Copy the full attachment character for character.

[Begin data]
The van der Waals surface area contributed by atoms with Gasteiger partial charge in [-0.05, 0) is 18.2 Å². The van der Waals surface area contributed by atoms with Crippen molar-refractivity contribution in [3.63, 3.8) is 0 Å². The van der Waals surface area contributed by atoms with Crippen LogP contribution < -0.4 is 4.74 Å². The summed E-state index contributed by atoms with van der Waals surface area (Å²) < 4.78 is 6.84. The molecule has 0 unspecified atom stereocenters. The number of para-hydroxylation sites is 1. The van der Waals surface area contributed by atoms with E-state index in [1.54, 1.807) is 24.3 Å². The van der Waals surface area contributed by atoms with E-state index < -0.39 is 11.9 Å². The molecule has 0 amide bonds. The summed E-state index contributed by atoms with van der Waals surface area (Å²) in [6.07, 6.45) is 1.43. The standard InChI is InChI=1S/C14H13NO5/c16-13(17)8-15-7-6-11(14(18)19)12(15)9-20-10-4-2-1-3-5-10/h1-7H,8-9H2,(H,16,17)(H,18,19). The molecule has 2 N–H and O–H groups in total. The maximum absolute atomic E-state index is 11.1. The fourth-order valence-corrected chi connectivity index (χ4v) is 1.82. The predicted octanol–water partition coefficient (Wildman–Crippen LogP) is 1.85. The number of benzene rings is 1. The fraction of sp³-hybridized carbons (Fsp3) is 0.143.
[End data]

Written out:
The van der Waals surface area contributed by atoms with Gasteiger partial charge in [-0.05, 0) is 18.2 Å². The van der Waals surface area contributed by atoms with Crippen molar-refractivity contribution in [3.63, 3.8) is 0 Å². The van der Waals surface area contributed by atoms with Crippen LogP contribution < -0.4 is 4.74 Å². The summed E-state index contributed by atoms with van der Waals surface area (Å²) < 4.78 is 6.84. The molecule has 0 unspecified atom stereocenters. The number of para-hydroxylation sites is 1. The van der Waals surface area contributed by atoms with E-state index in [1.54, 1.807) is 24.3 Å². The van der Waals surface area contributed by atoms with E-state index < -0.39 is 11.9 Å². The molecule has 0 amide bonds. The summed E-state index contributed by atoms with van der Waals surface area (Å²) in [6.07, 6.45) is 1.43. The standard InChI is InChI=1S/C14H13NO5/c16-13(17)8-15-7-6-11(14(18)19)12(15)9-20-10-4-2-1-3-5-10/h1-7H,8-9H2,(H,16,17)(H,18,19). The molecule has 2 N–H and O–H groups in total. The maximum absolute atomic E-state index is 11.1. The fourth-order valence-corrected chi connectivity index (χ4v) is 1.82. The predicted octanol–water partition coefficient (Wildman–Crippen LogP) is 1.85. The number of benzene rings is 1. The fraction of sp³-hybridized carbons (Fsp3) is 0.143.